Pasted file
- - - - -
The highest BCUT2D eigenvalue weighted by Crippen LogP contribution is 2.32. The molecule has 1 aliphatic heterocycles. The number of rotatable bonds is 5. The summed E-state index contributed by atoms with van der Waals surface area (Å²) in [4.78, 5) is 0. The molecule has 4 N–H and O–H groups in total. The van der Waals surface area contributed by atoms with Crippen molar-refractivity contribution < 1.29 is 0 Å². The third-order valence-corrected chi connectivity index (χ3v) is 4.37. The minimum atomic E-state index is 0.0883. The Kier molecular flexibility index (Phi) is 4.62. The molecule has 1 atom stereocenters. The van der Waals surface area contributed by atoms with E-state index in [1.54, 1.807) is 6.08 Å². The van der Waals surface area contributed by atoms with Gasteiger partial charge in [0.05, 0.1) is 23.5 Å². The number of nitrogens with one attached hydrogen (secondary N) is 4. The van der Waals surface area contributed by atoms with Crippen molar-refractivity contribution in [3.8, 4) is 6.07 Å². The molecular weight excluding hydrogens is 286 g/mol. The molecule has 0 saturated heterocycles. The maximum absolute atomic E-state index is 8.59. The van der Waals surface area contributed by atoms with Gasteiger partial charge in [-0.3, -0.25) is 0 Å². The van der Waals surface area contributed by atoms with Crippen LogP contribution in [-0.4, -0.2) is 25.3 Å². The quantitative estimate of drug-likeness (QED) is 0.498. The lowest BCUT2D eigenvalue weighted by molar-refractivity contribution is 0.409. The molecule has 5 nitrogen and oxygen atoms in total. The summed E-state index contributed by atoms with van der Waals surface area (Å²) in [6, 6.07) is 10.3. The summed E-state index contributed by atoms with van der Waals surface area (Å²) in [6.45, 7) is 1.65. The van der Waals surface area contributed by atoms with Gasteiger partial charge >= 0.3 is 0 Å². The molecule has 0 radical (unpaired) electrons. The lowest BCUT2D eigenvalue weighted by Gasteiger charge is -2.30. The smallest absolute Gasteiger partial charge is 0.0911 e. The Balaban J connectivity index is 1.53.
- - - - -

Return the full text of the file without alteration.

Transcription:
The highest BCUT2D eigenvalue weighted by Crippen LogP contribution is 2.32. The molecule has 1 aliphatic heterocycles. The number of rotatable bonds is 5. The summed E-state index contributed by atoms with van der Waals surface area (Å²) in [4.78, 5) is 0. The molecule has 4 N–H and O–H groups in total. The van der Waals surface area contributed by atoms with Crippen molar-refractivity contribution < 1.29 is 0 Å². The third-order valence-corrected chi connectivity index (χ3v) is 4.37. The minimum atomic E-state index is 0.0883. The Kier molecular flexibility index (Phi) is 4.62. The molecule has 1 atom stereocenters. The van der Waals surface area contributed by atoms with E-state index in [1.54, 1.807) is 6.08 Å². The van der Waals surface area contributed by atoms with Gasteiger partial charge in [0.05, 0.1) is 23.5 Å². The number of nitrogens with one attached hydrogen (secondary N) is 4. The van der Waals surface area contributed by atoms with Crippen molar-refractivity contribution in [3.8, 4) is 6.07 Å². The molecular weight excluding hydrogens is 286 g/mol. The molecule has 0 saturated heterocycles. The maximum absolute atomic E-state index is 8.59. The van der Waals surface area contributed by atoms with Gasteiger partial charge in [-0.3, -0.25) is 0 Å². The van der Waals surface area contributed by atoms with Crippen LogP contribution in [-0.4, -0.2) is 25.3 Å². The quantitative estimate of drug-likeness (QED) is 0.498. The lowest BCUT2D eigenvalue weighted by molar-refractivity contribution is 0.409. The molecule has 5 nitrogen and oxygen atoms in total. The summed E-state index contributed by atoms with van der Waals surface area (Å²) in [6, 6.07) is 10.3. The summed E-state index contributed by atoms with van der Waals surface area (Å²) in [6.45, 7) is 1.65. The van der Waals surface area contributed by atoms with Gasteiger partial charge >= 0.3 is 0 Å². The molecule has 0 radical (unpaired) electrons. The lowest BCUT2D eigenvalue weighted by Gasteiger charge is -2.30. The smallest absolute Gasteiger partial charge is 0.0911 e. The Balaban J connectivity index is 1.53.